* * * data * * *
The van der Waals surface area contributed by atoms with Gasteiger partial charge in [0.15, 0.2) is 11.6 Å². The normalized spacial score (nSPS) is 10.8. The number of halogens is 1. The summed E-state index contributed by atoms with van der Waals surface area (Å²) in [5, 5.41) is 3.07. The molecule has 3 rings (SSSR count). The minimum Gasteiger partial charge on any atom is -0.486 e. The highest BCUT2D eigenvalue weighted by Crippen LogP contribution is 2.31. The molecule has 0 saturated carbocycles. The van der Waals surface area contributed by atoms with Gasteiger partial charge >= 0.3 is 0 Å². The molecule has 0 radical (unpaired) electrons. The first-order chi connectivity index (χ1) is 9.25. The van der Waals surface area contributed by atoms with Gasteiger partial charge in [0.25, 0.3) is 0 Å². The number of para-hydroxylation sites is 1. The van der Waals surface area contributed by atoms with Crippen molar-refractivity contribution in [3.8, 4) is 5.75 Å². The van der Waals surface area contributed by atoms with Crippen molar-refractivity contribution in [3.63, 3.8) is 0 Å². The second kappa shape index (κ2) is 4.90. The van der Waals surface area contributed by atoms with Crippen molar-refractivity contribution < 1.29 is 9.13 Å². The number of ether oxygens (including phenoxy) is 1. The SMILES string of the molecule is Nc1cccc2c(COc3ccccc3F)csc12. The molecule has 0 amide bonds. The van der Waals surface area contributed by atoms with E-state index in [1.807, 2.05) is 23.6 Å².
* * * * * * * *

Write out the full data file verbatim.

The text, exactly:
The van der Waals surface area contributed by atoms with Gasteiger partial charge in [0.15, 0.2) is 11.6 Å². The normalized spacial score (nSPS) is 10.8. The number of halogens is 1. The summed E-state index contributed by atoms with van der Waals surface area (Å²) in [5, 5.41) is 3.07. The molecule has 3 rings (SSSR count). The minimum Gasteiger partial charge on any atom is -0.486 e. The highest BCUT2D eigenvalue weighted by Crippen LogP contribution is 2.31. The molecule has 0 saturated carbocycles. The van der Waals surface area contributed by atoms with Gasteiger partial charge >= 0.3 is 0 Å². The molecule has 0 radical (unpaired) electrons. The first-order chi connectivity index (χ1) is 9.25. The van der Waals surface area contributed by atoms with Gasteiger partial charge in [0.25, 0.3) is 0 Å². The number of para-hydroxylation sites is 1. The van der Waals surface area contributed by atoms with Crippen molar-refractivity contribution in [3.8, 4) is 5.75 Å². The van der Waals surface area contributed by atoms with Crippen molar-refractivity contribution in [3.63, 3.8) is 0 Å². The second kappa shape index (κ2) is 4.90. The van der Waals surface area contributed by atoms with Crippen molar-refractivity contribution < 1.29 is 9.13 Å². The number of ether oxygens (including phenoxy) is 1. The SMILES string of the molecule is Nc1cccc2c(COc3ccccc3F)csc12. The molecule has 0 amide bonds. The van der Waals surface area contributed by atoms with E-state index in [1.807, 2.05) is 23.6 Å².